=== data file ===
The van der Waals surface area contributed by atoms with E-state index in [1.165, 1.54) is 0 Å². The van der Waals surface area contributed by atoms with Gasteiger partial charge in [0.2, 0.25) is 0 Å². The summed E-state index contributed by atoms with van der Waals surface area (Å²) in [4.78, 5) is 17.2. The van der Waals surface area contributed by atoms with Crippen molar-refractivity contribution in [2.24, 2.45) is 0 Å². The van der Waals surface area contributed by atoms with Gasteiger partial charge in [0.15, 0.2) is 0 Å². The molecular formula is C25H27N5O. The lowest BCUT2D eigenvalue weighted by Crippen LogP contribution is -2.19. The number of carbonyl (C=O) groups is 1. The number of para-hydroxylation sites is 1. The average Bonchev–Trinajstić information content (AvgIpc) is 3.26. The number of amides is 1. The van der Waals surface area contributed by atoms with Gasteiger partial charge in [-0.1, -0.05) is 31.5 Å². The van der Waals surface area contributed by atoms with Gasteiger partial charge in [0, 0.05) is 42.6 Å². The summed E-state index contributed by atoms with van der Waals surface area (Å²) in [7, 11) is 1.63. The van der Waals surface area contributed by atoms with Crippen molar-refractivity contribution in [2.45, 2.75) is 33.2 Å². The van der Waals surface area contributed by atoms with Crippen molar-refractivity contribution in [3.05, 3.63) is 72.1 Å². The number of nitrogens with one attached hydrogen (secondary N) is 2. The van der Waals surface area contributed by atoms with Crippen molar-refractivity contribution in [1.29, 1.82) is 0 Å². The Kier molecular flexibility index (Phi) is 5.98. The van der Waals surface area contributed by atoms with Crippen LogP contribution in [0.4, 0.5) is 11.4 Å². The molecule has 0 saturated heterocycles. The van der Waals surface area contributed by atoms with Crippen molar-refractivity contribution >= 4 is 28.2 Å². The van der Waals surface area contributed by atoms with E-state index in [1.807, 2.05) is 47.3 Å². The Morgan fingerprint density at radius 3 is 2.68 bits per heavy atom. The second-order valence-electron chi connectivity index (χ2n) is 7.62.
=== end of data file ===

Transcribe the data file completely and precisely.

The van der Waals surface area contributed by atoms with E-state index in [1.165, 1.54) is 0 Å². The van der Waals surface area contributed by atoms with Gasteiger partial charge in [0.2, 0.25) is 0 Å². The summed E-state index contributed by atoms with van der Waals surface area (Å²) in [4.78, 5) is 17.2. The van der Waals surface area contributed by atoms with Crippen molar-refractivity contribution in [2.24, 2.45) is 0 Å². The van der Waals surface area contributed by atoms with Gasteiger partial charge in [0.15, 0.2) is 0 Å². The molecular formula is C25H27N5O. The lowest BCUT2D eigenvalue weighted by Crippen LogP contribution is -2.19. The number of carbonyl (C=O) groups is 1. The number of para-hydroxylation sites is 1. The average Bonchev–Trinajstić information content (AvgIpc) is 3.26. The number of amides is 1. The van der Waals surface area contributed by atoms with Gasteiger partial charge in [-0.1, -0.05) is 31.5 Å². The van der Waals surface area contributed by atoms with Gasteiger partial charge in [0, 0.05) is 42.6 Å². The summed E-state index contributed by atoms with van der Waals surface area (Å²) in [7, 11) is 1.63. The van der Waals surface area contributed by atoms with Crippen molar-refractivity contribution in [2.45, 2.75) is 33.2 Å². The van der Waals surface area contributed by atoms with Crippen molar-refractivity contribution in [3.05, 3.63) is 72.1 Å². The number of nitrogens with one attached hydrogen (secondary N) is 2. The van der Waals surface area contributed by atoms with Crippen molar-refractivity contribution in [1.29, 1.82) is 0 Å². The Kier molecular flexibility index (Phi) is 5.98. The van der Waals surface area contributed by atoms with Crippen LogP contribution in [0.4, 0.5) is 11.4 Å². The molecule has 0 saturated heterocycles. The van der Waals surface area contributed by atoms with Crippen molar-refractivity contribution >= 4 is 28.2 Å². The van der Waals surface area contributed by atoms with E-state index in [1.807, 2.05) is 47.3 Å². The Morgan fingerprint density at radius 3 is 2.68 bits per heavy atom. The second-order valence-electron chi connectivity index (χ2n) is 7.62.